CALGARY, Alberta (Reuters) - A gasoline shortage in Western Canada looked set to ease on Monday as two Alberta refineries made progress returning to service after a severe storm forced them to shut down more than a week ago.
Petro-Canada said its 135,000 barrel a day Edmonton refinery returned to service after it repaired damage to its major gasoline production unit on the weekend.
The plant and Imperial Oil Ltd’s 187,000 barrel a day Strathcona refinery were both knocked off line due to power outages in the storm, which hit Alberta’s capital city late on July 18.
It will take days before the unit at the Petro-Canada refinery, called a catalytic cracker, is pumping out fuel at capacity rates. Some of the company’s retail outlets have run dry in recent days.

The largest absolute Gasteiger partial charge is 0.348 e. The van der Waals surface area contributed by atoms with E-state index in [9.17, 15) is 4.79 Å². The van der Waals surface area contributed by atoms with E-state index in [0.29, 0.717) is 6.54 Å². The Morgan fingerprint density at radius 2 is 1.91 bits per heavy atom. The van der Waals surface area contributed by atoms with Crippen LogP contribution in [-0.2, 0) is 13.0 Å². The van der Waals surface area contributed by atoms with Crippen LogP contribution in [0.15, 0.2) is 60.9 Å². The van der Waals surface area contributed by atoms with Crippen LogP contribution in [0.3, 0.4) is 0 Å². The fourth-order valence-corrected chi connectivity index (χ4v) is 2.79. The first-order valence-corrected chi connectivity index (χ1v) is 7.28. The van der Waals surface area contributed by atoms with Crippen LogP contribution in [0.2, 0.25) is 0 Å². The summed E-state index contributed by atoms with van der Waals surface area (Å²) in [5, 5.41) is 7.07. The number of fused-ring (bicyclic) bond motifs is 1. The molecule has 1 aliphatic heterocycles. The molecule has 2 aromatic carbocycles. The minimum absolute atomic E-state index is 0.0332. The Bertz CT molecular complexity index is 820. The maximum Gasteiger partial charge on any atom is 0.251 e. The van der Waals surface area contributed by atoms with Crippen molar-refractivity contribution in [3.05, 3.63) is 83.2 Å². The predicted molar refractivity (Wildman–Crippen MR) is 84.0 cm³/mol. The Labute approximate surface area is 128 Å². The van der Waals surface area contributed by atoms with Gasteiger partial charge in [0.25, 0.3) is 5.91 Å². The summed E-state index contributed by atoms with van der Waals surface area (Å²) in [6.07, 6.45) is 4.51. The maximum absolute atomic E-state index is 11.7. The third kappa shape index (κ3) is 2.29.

“It takes time to return the unit back to safe service because it’s a systematic and orderly approach that they take. But it is back into service and is producing product,” spokeswoman Sneh Seetal said.
To make up for lost supply, the company has been shipping fuel into Alberta, largely by rail from its Montreal refinery, Seetal said. It has also been rationing gasoline shipments to its outlets and other customers.
Meanwhile, Imperial’s Strathcona plant has returned to full service after a ramp-up process that took several days, company spokesman Jon Harding said.
With lightning, hail and winds topping 100 km (62 miles) per hour, the storm downed hundreds of trees, damaged buildings and left thousands of residents without electricity in the Edmonton area.
The other refinery in the region, Royal Dutch Shell’s 98,000 barrel a day Scotford plant, was said to have not suffered a power outage.
Reporting by Jeffrey Jones; editing by Rob Wilson